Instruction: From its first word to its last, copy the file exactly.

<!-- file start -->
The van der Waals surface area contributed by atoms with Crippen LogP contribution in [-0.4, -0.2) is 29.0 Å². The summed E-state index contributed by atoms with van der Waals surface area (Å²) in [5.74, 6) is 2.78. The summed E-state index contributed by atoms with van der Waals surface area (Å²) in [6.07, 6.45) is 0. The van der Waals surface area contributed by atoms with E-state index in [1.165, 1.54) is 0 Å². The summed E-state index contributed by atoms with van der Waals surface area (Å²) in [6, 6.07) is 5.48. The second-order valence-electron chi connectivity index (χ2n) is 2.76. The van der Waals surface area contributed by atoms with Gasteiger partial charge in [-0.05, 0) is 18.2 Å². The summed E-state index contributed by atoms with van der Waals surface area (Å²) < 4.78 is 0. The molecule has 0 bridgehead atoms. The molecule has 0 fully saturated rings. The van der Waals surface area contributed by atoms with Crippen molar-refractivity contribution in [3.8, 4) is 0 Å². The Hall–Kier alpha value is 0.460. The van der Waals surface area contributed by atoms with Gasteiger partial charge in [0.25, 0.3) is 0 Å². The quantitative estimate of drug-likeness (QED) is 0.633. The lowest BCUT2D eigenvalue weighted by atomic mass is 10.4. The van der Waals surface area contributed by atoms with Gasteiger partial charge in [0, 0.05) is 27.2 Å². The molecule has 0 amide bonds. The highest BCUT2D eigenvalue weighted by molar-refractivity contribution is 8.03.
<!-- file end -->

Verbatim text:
The van der Waals surface area contributed by atoms with Crippen LogP contribution in [-0.4, -0.2) is 29.0 Å². The summed E-state index contributed by atoms with van der Waals surface area (Å²) in [5.74, 6) is 2.78. The summed E-state index contributed by atoms with van der Waals surface area (Å²) in [6.07, 6.45) is 0. The van der Waals surface area contributed by atoms with E-state index in [1.165, 1.54) is 0 Å². The summed E-state index contributed by atoms with van der Waals surface area (Å²) in [6, 6.07) is 5.48. The second-order valence-electron chi connectivity index (χ2n) is 2.76. The van der Waals surface area contributed by atoms with Gasteiger partial charge in [-0.05, 0) is 18.2 Å². The summed E-state index contributed by atoms with van der Waals surface area (Å²) < 4.78 is 0. The molecule has 0 bridgehead atoms. The molecule has 0 fully saturated rings. The van der Waals surface area contributed by atoms with Crippen molar-refractivity contribution in [3.8, 4) is 0 Å². The Hall–Kier alpha value is 0.460. The van der Waals surface area contributed by atoms with Gasteiger partial charge in [0.25, 0.3) is 0 Å². The quantitative estimate of drug-likeness (QED) is 0.633. The lowest BCUT2D eigenvalue weighted by atomic mass is 10.4. The van der Waals surface area contributed by atoms with Gasteiger partial charge in [0, 0.05) is 27.2 Å². The molecule has 0 amide bonds. The highest BCUT2D eigenvalue weighted by molar-refractivity contribution is 8.03.